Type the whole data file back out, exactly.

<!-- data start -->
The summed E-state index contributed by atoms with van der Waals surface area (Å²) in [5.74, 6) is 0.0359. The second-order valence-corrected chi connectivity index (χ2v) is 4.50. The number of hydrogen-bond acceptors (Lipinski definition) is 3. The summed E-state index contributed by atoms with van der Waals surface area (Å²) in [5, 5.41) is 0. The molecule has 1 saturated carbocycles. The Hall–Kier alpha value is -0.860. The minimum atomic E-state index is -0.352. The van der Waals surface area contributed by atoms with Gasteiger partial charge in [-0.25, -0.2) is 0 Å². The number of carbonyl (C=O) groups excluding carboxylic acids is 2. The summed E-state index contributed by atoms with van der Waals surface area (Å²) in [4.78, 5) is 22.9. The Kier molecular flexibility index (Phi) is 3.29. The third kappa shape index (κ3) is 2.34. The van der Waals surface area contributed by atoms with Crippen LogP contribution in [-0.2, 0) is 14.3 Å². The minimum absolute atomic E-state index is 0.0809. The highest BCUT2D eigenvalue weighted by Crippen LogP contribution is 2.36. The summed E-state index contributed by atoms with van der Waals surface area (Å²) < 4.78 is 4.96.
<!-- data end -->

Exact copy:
The summed E-state index contributed by atoms with van der Waals surface area (Å²) in [5.74, 6) is 0.0359. The second-order valence-corrected chi connectivity index (χ2v) is 4.50. The number of hydrogen-bond acceptors (Lipinski definition) is 3. The summed E-state index contributed by atoms with van der Waals surface area (Å²) in [5, 5.41) is 0. The molecule has 1 saturated carbocycles. The Hall–Kier alpha value is -0.860. The minimum atomic E-state index is -0.352. The van der Waals surface area contributed by atoms with Gasteiger partial charge in [-0.25, -0.2) is 0 Å². The number of carbonyl (C=O) groups excluding carboxylic acids is 2. The summed E-state index contributed by atoms with van der Waals surface area (Å²) in [4.78, 5) is 22.9. The Kier molecular flexibility index (Phi) is 3.29. The third kappa shape index (κ3) is 2.34. The van der Waals surface area contributed by atoms with Crippen LogP contribution in [-0.2, 0) is 14.3 Å². The minimum absolute atomic E-state index is 0.0809. The highest BCUT2D eigenvalue weighted by Crippen LogP contribution is 2.36. The summed E-state index contributed by atoms with van der Waals surface area (Å²) < 4.78 is 4.96.